Counselor vs Councilor
English language is full of homonyms (pairs of words that sound the same) thus creating confusion in the minds of the readers. This is especially difficult for non natives as they find it difficult to use the correct word in a particular context. One such pair of words is counselor and councilor. Let us highlight the differences between the two and how to recognize the right word to be used at the right time and place.
Councilor is a word used for a person who is a member of a council. Councilor is an elected representative and plays an important role in the introduction and passage of local laws, especially if he belongs to the ruling party. Councilor is a noun used for the person holding this post. Often spelled councilor, the person is a member of local government council. Councilors help in local governance and to come up with proposals to help solve problems of people at the local level.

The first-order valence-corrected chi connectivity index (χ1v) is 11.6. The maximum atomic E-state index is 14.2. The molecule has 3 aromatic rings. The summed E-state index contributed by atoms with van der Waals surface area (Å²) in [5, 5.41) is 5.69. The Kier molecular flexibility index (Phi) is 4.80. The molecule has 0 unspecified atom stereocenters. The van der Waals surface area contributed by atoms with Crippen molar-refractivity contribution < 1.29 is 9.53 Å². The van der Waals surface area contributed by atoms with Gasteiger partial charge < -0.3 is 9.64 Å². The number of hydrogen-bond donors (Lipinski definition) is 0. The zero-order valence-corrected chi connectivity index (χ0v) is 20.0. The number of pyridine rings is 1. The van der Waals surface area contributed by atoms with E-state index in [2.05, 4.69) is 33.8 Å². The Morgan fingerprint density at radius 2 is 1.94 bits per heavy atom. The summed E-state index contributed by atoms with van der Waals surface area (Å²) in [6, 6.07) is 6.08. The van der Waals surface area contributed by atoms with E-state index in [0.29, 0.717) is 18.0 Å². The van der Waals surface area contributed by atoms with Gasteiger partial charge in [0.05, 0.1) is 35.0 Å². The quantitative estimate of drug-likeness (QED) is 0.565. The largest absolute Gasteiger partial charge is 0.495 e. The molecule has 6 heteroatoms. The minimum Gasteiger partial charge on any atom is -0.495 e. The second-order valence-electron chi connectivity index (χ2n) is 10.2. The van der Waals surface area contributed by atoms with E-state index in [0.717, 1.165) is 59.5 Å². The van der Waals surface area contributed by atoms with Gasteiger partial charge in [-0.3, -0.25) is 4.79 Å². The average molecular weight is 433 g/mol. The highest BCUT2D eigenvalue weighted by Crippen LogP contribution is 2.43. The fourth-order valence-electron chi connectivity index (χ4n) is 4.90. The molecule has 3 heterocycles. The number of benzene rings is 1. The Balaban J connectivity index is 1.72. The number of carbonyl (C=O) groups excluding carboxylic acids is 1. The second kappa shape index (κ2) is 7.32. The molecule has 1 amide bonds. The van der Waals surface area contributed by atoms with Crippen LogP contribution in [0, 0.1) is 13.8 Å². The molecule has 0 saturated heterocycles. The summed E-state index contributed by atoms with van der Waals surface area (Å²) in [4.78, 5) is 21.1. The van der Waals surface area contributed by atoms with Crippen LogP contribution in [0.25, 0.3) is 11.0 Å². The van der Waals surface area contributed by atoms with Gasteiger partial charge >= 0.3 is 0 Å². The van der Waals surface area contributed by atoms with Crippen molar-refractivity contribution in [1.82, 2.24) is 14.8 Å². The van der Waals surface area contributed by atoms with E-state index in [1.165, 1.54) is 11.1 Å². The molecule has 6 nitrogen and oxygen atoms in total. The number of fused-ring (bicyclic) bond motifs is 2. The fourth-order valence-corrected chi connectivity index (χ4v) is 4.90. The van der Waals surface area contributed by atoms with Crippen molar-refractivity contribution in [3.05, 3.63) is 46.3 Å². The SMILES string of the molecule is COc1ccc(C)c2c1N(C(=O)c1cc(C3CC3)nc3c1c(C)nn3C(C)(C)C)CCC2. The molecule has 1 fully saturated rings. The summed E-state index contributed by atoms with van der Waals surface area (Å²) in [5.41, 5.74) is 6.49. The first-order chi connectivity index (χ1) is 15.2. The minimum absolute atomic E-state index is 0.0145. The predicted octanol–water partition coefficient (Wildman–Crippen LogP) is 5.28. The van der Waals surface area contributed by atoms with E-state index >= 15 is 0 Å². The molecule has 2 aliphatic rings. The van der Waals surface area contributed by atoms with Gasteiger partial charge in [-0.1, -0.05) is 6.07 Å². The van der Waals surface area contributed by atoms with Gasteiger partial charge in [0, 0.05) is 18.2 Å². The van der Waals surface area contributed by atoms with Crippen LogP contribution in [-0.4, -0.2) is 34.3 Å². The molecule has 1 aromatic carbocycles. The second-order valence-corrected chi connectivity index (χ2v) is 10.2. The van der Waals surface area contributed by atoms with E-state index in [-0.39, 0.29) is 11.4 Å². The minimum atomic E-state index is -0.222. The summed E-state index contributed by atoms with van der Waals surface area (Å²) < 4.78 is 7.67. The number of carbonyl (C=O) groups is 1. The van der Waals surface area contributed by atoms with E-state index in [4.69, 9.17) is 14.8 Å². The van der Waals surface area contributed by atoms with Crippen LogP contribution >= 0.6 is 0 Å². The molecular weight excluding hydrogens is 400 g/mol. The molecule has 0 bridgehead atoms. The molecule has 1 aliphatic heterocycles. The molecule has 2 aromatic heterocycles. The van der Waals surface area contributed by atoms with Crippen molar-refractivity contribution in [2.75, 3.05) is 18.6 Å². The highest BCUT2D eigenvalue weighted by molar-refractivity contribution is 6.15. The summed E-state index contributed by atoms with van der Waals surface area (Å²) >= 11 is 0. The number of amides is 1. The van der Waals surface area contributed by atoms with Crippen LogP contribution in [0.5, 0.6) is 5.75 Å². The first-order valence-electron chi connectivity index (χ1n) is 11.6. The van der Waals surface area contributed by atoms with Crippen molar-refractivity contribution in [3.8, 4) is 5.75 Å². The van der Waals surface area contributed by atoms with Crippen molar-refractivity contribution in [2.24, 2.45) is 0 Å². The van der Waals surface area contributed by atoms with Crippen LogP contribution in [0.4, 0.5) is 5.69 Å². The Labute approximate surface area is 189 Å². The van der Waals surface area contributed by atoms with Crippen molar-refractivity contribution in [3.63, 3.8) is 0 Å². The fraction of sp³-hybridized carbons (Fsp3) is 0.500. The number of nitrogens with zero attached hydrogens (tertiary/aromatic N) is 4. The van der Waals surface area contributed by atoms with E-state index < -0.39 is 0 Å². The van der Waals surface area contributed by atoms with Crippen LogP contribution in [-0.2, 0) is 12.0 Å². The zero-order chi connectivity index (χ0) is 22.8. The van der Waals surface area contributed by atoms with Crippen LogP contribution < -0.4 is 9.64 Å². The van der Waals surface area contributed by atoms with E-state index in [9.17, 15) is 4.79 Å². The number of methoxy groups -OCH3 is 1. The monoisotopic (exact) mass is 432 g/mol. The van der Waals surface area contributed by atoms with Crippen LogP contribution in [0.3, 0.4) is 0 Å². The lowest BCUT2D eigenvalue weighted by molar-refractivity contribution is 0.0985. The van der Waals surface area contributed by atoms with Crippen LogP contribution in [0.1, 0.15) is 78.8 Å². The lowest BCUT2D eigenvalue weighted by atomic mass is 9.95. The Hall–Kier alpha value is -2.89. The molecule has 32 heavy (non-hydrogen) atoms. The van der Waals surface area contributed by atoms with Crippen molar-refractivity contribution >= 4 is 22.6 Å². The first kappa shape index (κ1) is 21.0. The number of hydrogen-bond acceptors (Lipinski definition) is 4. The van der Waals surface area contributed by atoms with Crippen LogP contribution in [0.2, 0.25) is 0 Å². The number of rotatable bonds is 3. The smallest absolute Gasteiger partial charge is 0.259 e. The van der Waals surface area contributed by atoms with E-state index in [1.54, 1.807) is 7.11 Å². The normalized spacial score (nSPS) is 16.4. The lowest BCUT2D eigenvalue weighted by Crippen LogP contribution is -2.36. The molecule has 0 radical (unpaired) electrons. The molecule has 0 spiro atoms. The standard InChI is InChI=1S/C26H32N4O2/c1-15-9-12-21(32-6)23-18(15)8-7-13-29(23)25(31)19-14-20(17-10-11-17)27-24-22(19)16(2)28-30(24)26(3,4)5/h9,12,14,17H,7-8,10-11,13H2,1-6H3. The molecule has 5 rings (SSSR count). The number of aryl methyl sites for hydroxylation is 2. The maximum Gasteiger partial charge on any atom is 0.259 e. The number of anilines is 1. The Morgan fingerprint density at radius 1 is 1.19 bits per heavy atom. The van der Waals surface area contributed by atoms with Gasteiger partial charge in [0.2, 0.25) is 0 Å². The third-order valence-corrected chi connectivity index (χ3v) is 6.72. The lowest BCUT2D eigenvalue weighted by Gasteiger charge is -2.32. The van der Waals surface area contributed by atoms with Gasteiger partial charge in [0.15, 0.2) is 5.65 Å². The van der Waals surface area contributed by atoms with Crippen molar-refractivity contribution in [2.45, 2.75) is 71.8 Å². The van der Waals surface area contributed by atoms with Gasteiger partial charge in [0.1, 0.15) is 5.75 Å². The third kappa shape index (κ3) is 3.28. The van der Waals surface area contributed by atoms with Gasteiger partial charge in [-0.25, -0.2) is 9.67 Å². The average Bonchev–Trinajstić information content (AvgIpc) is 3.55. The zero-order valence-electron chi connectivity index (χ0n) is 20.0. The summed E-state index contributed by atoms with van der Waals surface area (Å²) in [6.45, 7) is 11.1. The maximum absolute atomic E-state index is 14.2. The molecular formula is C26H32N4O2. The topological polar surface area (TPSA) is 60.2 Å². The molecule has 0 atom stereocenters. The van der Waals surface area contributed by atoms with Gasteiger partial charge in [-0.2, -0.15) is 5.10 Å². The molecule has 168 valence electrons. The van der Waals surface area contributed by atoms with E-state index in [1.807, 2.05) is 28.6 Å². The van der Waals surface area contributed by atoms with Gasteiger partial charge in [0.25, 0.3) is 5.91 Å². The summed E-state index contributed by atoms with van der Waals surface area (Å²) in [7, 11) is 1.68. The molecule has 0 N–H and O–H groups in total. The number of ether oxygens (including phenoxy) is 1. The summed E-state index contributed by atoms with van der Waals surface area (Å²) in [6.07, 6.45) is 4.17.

The word counselor comes from counsel, which means to advice. The word counsel also stands for an attorney in a court of law. Hence it is clear that a counselor is a person who is there to advice. The judge in a law court often asks if the complainant has a counsel or not. Schools often have counselors who are experts in suggesting the right course for a student who is torn apart between 2-3 choices. Counselors practicing in a court of law advice their clients and present facts to the jury in such a manner so as to get a verdict in favor of the client.
What is the difference between Counselor and Councilor?
• Counselor and councilor are homonyms that sound similar but have different meanings.
• Counselor comes from counsel that is a verb meaning to advice. Thus, counselor is a person who is an expert in advising. Counselor is also used for an attorney in a law court.
• Councilor is a word used for the elected representative for the council that helps in local governance.